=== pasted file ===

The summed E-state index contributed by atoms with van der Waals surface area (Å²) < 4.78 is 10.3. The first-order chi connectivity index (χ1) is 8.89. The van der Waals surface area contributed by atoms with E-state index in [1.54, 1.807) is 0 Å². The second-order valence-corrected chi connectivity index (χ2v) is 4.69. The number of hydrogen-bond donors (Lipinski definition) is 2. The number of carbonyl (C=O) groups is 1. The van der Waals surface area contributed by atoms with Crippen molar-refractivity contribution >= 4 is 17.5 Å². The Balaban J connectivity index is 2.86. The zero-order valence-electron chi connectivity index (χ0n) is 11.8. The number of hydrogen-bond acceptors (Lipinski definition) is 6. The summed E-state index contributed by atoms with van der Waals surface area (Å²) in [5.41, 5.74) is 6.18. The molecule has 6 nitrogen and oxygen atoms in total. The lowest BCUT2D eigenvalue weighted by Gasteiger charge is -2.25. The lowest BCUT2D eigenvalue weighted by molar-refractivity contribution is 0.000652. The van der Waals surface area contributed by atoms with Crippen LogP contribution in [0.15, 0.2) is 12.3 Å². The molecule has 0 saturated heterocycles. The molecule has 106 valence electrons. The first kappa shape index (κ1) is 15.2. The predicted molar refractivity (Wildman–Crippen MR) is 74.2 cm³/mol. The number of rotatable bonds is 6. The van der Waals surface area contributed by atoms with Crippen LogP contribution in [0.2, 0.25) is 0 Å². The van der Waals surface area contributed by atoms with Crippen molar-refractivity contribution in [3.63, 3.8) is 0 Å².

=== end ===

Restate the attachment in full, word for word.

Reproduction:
The summed E-state index contributed by atoms with van der Waals surface area (Å²) < 4.78 is 10.3. The first-order chi connectivity index (χ1) is 8.89. The van der Waals surface area contributed by atoms with E-state index in [1.54, 1.807) is 0 Å². The second-order valence-corrected chi connectivity index (χ2v) is 4.69. The number of hydrogen-bond donors (Lipinski definition) is 2. The number of carbonyl (C=O) groups is 1. The van der Waals surface area contributed by atoms with Crippen molar-refractivity contribution >= 4 is 17.5 Å². The Balaban J connectivity index is 2.86. The zero-order valence-electron chi connectivity index (χ0n) is 11.8. The number of hydrogen-bond acceptors (Lipinski definition) is 6. The summed E-state index contributed by atoms with van der Waals surface area (Å²) in [5.41, 5.74) is 6.18. The molecule has 6 nitrogen and oxygen atoms in total. The lowest BCUT2D eigenvalue weighted by Gasteiger charge is -2.25. The lowest BCUT2D eigenvalue weighted by molar-refractivity contribution is 0.000652. The van der Waals surface area contributed by atoms with Crippen LogP contribution in [0.15, 0.2) is 12.3 Å². The molecule has 0 saturated heterocycles. The molecule has 106 valence electrons. The first kappa shape index (κ1) is 15.2. The predicted molar refractivity (Wildman–Crippen MR) is 74.2 cm³/mol. The number of rotatable bonds is 6. The van der Waals surface area contributed by atoms with Crippen LogP contribution in [0.2, 0.25) is 0 Å². The van der Waals surface area contributed by atoms with Crippen molar-refractivity contribution in [3.63, 3.8) is 0 Å².